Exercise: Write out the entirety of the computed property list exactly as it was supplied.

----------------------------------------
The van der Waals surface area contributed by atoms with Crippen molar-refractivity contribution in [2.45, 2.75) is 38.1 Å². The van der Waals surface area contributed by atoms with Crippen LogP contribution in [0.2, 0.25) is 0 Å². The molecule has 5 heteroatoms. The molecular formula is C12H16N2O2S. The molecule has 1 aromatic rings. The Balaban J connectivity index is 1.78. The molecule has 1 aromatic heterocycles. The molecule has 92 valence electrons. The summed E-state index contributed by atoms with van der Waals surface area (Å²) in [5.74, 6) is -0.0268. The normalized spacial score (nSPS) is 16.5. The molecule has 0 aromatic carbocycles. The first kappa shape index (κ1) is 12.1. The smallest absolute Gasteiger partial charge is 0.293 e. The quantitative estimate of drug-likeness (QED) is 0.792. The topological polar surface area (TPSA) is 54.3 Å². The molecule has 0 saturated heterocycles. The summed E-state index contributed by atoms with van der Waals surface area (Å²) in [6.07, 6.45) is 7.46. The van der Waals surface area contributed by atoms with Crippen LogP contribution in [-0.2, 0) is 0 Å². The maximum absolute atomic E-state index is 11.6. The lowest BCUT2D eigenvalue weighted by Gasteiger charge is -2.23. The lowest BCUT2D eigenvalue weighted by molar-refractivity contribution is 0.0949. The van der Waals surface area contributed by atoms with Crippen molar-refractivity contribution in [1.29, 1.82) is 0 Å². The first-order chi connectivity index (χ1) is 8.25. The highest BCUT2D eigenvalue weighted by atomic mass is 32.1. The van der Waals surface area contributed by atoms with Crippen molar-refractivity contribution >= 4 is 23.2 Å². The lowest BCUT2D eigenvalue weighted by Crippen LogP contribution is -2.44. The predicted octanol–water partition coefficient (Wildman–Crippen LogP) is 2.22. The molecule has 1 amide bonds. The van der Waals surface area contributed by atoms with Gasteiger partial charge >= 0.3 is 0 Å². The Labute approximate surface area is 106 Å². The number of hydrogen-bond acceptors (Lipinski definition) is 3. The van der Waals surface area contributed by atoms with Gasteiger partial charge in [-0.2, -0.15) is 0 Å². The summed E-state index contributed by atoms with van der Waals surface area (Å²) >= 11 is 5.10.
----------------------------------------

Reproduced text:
The van der Waals surface area contributed by atoms with Crippen molar-refractivity contribution in [2.45, 2.75) is 38.1 Å². The van der Waals surface area contributed by atoms with Crippen LogP contribution in [0.2, 0.25) is 0 Å². The molecule has 5 heteroatoms. The molecular formula is C12H16N2O2S. The molecule has 1 aromatic rings. The Balaban J connectivity index is 1.78. The molecule has 1 aromatic heterocycles. The molecule has 92 valence electrons. The summed E-state index contributed by atoms with van der Waals surface area (Å²) in [5.74, 6) is -0.0268. The normalized spacial score (nSPS) is 16.5. The molecule has 0 aromatic carbocycles. The first kappa shape index (κ1) is 12.1. The smallest absolute Gasteiger partial charge is 0.293 e. The quantitative estimate of drug-likeness (QED) is 0.792. The topological polar surface area (TPSA) is 54.3 Å². The molecule has 0 saturated heterocycles. The summed E-state index contributed by atoms with van der Waals surface area (Å²) in [6.07, 6.45) is 7.46. The van der Waals surface area contributed by atoms with Crippen LogP contribution in [-0.2, 0) is 0 Å². The maximum absolute atomic E-state index is 11.6. The lowest BCUT2D eigenvalue weighted by Gasteiger charge is -2.23. The lowest BCUT2D eigenvalue weighted by molar-refractivity contribution is 0.0949. The van der Waals surface area contributed by atoms with Crippen molar-refractivity contribution in [1.29, 1.82) is 0 Å². The first-order chi connectivity index (χ1) is 8.25. The highest BCUT2D eigenvalue weighted by atomic mass is 32.1. The van der Waals surface area contributed by atoms with Crippen molar-refractivity contribution >= 4 is 23.2 Å². The lowest BCUT2D eigenvalue weighted by Crippen LogP contribution is -2.44. The predicted octanol–water partition coefficient (Wildman–Crippen LogP) is 2.22. The molecule has 1 amide bonds. The van der Waals surface area contributed by atoms with Gasteiger partial charge >= 0.3 is 0 Å². The Labute approximate surface area is 106 Å². The number of hydrogen-bond acceptors (Lipinski definition) is 3. The van der Waals surface area contributed by atoms with Gasteiger partial charge in [-0.2, -0.15) is 0 Å². The summed E-state index contributed by atoms with van der Waals surface area (Å²) >= 11 is 5.10.